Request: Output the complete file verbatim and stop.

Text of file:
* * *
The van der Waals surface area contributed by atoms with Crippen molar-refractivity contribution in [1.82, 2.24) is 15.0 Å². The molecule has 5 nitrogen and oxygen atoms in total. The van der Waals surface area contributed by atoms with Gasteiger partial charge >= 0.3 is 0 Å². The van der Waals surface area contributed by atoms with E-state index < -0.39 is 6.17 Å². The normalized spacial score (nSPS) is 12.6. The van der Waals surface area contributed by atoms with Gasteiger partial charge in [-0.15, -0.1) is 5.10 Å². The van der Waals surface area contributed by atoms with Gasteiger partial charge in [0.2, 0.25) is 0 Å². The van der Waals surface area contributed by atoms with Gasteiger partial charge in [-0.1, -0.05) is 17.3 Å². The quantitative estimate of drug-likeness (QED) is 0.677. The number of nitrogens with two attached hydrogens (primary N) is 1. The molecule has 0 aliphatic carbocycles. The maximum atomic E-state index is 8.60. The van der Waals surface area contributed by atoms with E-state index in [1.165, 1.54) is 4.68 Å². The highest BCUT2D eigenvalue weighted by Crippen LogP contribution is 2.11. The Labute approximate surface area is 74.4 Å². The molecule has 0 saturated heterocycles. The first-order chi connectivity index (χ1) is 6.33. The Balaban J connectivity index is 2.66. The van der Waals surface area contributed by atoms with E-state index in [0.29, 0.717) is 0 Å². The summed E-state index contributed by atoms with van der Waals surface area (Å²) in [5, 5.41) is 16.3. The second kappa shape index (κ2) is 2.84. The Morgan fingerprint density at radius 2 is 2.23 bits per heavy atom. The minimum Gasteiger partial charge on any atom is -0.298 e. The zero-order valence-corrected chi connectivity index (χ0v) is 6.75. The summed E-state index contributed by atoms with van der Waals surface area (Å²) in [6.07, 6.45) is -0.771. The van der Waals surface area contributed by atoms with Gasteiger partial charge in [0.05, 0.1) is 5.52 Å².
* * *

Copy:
The van der Waals surface area contributed by atoms with Crippen molar-refractivity contribution in [1.82, 2.24) is 15.0 Å². The molecule has 5 nitrogen and oxygen atoms in total. The van der Waals surface area contributed by atoms with Gasteiger partial charge >= 0.3 is 0 Å². The van der Waals surface area contributed by atoms with E-state index < -0.39 is 6.17 Å². The normalized spacial score (nSPS) is 12.6. The van der Waals surface area contributed by atoms with Gasteiger partial charge in [-0.15, -0.1) is 5.10 Å². The van der Waals surface area contributed by atoms with Gasteiger partial charge in [0.2, 0.25) is 0 Å². The van der Waals surface area contributed by atoms with Gasteiger partial charge in [-0.1, -0.05) is 17.3 Å². The quantitative estimate of drug-likeness (QED) is 0.677. The number of nitrogens with two attached hydrogens (primary N) is 1. The molecule has 0 aliphatic carbocycles. The maximum atomic E-state index is 8.60. The van der Waals surface area contributed by atoms with E-state index in [1.165, 1.54) is 4.68 Å². The highest BCUT2D eigenvalue weighted by Crippen LogP contribution is 2.11. The Labute approximate surface area is 74.4 Å². The molecule has 0 saturated heterocycles. The first-order chi connectivity index (χ1) is 6.33. The Balaban J connectivity index is 2.66. The van der Waals surface area contributed by atoms with E-state index in [0.29, 0.717) is 0 Å². The summed E-state index contributed by atoms with van der Waals surface area (Å²) in [5, 5.41) is 16.3. The second kappa shape index (κ2) is 2.84. The Morgan fingerprint density at radius 2 is 2.23 bits per heavy atom. The minimum Gasteiger partial charge on any atom is -0.298 e. The zero-order valence-corrected chi connectivity index (χ0v) is 6.75. The summed E-state index contributed by atoms with van der Waals surface area (Å²) in [6.07, 6.45) is -0.771. The van der Waals surface area contributed by atoms with Gasteiger partial charge in [0.05, 0.1) is 5.52 Å².